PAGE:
Sunday, May 2, 2010

My first (lame) guitar soldering job

I've been buying a few cheap older guitars recently - I'm a fan of the old Japanese guitars in particular - and that has caused me to learn some about guitar setup - stuff like fretboard/truss rod adjustment, string height, intonation ... that sort of thing. I'm too cheap to have pros do the setup work for me, and I figure I ought to learn how to do it myself anyway. Gradually the setup work led me to want to mess around with the electronics.

As my first test I was wanting to see if I could fix an old P-Bass that I'd had since high school. I'd used it to record bass on a 4-track way back then, but it had a short in the wiring and also an intermittent buzzing problem. Back then there was no such thing as the internet and I didn't know how to fix it so I'd just left it in it's sorry state for probably 20+yrs. Now with the internet though I felt I could tackle the project without making a bigger mess.

Here's my first soldering project. The hum/buzzing is gone now and the signal shouldn't have a short anymore. I'd bought some new parts with the intention of replacing the old parts, but this guitar used unusually small volume/tone pots and the new ones I purchased wouldn't fit so I just reused the old ones to see if rewiring would do the trick.

My soldering iron wouldn't quite get hot enough to solder in some places - too much heat dispersal - so I'm going to look into a better iron for future jobs, so please forgive some of the clumpy joints on the back of the volume pot - my iron just wouldn't heat enough to liquify everything. It works though and hopefully I won't have bad joints develop.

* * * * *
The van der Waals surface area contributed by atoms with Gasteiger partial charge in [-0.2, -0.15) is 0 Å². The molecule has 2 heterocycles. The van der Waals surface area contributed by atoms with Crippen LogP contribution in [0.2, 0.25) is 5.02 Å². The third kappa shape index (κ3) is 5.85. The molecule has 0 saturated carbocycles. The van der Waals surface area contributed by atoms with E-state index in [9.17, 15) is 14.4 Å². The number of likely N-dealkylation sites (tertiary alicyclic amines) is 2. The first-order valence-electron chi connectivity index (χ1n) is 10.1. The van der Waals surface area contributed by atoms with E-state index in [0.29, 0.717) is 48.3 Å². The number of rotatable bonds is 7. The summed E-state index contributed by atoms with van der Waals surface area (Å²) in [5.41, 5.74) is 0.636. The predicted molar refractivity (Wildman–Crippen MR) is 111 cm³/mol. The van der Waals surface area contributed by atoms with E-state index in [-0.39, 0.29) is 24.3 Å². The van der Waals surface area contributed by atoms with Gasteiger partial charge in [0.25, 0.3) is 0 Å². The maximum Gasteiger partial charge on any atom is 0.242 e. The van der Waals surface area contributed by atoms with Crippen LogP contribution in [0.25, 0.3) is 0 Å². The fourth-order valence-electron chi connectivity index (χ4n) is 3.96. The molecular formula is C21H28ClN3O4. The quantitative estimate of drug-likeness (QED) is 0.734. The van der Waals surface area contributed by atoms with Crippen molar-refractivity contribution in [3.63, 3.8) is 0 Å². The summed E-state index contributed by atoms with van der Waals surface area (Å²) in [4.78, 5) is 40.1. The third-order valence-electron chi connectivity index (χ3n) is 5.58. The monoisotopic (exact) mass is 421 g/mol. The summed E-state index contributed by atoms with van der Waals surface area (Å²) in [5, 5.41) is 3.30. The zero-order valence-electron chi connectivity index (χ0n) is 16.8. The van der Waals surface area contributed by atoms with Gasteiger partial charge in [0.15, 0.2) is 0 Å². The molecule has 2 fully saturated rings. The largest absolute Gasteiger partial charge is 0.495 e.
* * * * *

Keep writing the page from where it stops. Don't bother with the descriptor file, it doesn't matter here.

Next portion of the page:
I told my wife I loved the internet after doing this project - it knows everything.
1. I watched the how to videos on you-tube. Some awesome folks have put up step by step video instructions for guitar electronics repair, including prepping the layout, preparing and tinning wires, soldering technique, along with tips on what to avoid. (need a how-too video? - search you-tube)
2. I found several appropriate wiring diagrams for this particular pickup/volume/tone setup for a P-Bass online. (It turns out the wiring on this bass was done wrong at some point before I bought it - that's probably why it was so cheap in the store. The grounding was messed up and the capacitor was wired incorrectly).
3. Internet bulletin boards helped me search for questions related to the problem this guitar was having to help troubleshoot. (search google for about any problem and you'll probably find solutions)

In a world before internet I'd have never even attempted any of this. It makes us all smarter. At least I feel a little bit smarter today - at least until the vapors off the lead solder start kicking in and making me dumber again.

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